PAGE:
But at the time there was a lot of unrest among the squad when the book was released just a few months after the tournament, especially Hoddle lifting the lid on how badly Paul Gascoigne took the news that he was the be axed from the squad.

Hoddle lost the trust of several senior players who believe he broke the taboo of opening the dressing room door whilst he was still in charge.

Indeed the publication loosened his grip on the job which he lost when expanded on his religious beliefs and made a bizarre comment about the handicapped and the afterlife.

BB Rating: 7/10

by Rob Shepherd

 

The 100 Club: Lampard Joins a List of Legends

by Rob Shepherd

The day before he made his England debut against Belgium at The Stadium of Light in 1999, I asked then manager Kevin Keegan if he felt Frank Lampard had a great international future ahead of him and could even go on to captain his country.

Keegan retorted with a “steady on” smile but agreed young Lampard had the qualities and potential to have a chance of going to the top of the world stage.

Some of the other football writers in the room were less diplomatic, a few even chuckling with a certain disdain at such a suggestion.

Even before he had kicked a ball for his country a bizarre campaign started by West Ham fans – that Lampard was not really good enough for the top level – was a in motion and had begun to seep into the psyche of parts of the media.

And the footage we showed in a recent article of a West Ham fan giving an 18 year old Lampard pelters now looks plain ridiculous (see the clip on Bobby TV on our home page).

Fourteen years after that, ahead of a pivotal World Cup qualifier against Ukraine all the media fawned over Lampard at a press conference as he spoke about the prospect of picking up his 100th cap for England in Kiev.

France's Zinedine Zidane holds the World Cup trophy after an exhibition soccer match in Saint Denis

Zidane: Knows a thing or two about football. And headbutts.

And while he has only captained his country on the odd occasion no less an authority than former France star Zinedene Zidane suggested that 35 year old Lampard – rather than midfield side kick and skipper Steven Gerrard – is the key figure in the England team.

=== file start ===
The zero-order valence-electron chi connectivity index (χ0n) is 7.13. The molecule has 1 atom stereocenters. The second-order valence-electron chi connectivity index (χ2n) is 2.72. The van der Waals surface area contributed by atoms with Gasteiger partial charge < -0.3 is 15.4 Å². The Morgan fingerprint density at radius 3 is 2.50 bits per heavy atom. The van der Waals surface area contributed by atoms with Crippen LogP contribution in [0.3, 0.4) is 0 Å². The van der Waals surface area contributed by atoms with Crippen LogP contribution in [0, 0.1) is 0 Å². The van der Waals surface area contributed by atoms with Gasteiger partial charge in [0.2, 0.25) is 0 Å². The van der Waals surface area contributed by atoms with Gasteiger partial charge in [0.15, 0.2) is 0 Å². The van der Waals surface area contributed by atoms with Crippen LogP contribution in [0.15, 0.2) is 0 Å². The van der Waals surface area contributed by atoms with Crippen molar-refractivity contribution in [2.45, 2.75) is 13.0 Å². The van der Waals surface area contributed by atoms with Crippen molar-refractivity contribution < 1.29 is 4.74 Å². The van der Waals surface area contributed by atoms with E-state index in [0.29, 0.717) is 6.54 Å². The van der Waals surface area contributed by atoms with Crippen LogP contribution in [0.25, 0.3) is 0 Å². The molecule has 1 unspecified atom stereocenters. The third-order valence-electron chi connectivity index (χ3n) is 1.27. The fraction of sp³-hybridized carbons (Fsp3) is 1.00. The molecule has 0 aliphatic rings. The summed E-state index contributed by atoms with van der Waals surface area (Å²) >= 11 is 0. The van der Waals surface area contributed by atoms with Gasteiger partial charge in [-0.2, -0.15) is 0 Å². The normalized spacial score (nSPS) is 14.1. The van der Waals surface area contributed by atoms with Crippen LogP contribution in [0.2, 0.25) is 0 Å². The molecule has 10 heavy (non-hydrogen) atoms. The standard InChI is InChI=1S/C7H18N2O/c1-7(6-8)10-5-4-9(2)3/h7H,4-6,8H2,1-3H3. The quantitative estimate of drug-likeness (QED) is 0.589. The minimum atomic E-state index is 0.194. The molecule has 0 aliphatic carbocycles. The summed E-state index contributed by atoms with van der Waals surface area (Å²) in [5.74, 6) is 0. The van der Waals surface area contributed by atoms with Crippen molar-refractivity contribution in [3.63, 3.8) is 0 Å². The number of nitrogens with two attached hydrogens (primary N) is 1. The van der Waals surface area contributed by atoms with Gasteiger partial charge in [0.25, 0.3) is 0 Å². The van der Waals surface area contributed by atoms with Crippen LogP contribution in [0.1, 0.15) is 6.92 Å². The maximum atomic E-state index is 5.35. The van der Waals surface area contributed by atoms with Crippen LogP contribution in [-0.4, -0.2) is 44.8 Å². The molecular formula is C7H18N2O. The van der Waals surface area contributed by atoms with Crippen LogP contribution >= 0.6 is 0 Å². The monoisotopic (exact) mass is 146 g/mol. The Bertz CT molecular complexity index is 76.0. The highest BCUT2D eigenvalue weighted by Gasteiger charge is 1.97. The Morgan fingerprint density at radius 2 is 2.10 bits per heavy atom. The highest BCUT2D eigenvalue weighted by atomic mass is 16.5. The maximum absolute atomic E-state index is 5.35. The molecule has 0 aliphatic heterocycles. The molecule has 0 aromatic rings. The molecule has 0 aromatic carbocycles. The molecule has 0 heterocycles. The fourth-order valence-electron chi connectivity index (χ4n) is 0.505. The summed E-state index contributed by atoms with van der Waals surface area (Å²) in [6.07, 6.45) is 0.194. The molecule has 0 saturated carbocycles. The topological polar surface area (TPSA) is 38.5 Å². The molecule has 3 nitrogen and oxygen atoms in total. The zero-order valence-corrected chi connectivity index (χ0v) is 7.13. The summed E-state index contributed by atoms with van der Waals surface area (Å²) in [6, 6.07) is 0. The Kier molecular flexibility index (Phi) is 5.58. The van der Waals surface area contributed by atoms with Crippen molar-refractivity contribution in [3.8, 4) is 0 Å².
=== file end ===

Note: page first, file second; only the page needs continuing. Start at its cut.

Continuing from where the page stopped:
Zidane said: “The one that is standing out for England and is really a leader is Lampard.”

In that respect one wonders what might have been for England had Lampard been seen as an integral part of the side in the early days of the Sven Goran Eriksson era.

Lampard was often on the periphery of what for too long effectively became ‘Team Beckham’.

Indeed I remember sitting with Lampard in a hotel in Kensington doing an interview after the 2002 World Cup finals reflecting on what had gone on. Lampard had been omitted from the squad but Beckham travelled even though he had still not recovered from a serious injury and would eventually play despite not being fully fit.

When other midfielders started to pick up knocks England’s chances of success in Japan were undermined by a lack of midfield options in the crunch game against Brazil.

It seemed farcical that Lampard after completing an impressive first season with Chelsea after moving on from West Ham had not been in the squad. He was frustrated but vowed eventually to force his way into England’s midfield even if there didn’t seem much room with Beckham, Gerrard and Paul Scholes around.

But Lampard has energy and goal power; he has scored 29 for England putting him one short of Alan Shearer, Tom Finney and Nat Lofthouse as joint seventh in the all time list.

billy_wright

Billy Wright and Ferenc Puskas exchanging pennants in 1954

And his appearance in the Ukraine means he becomes the eighth member to join England elite Centurion Club.

The first was England’s giant of a captain from the Fifties, the Wolves centre-half Billy Wright who played 105 times.

Then there was Bobby Charlton (106) and Bobby Moore (108) who played in the games when there were no ‘cheap’ caps to be won from the bench and when there were less international games to be played.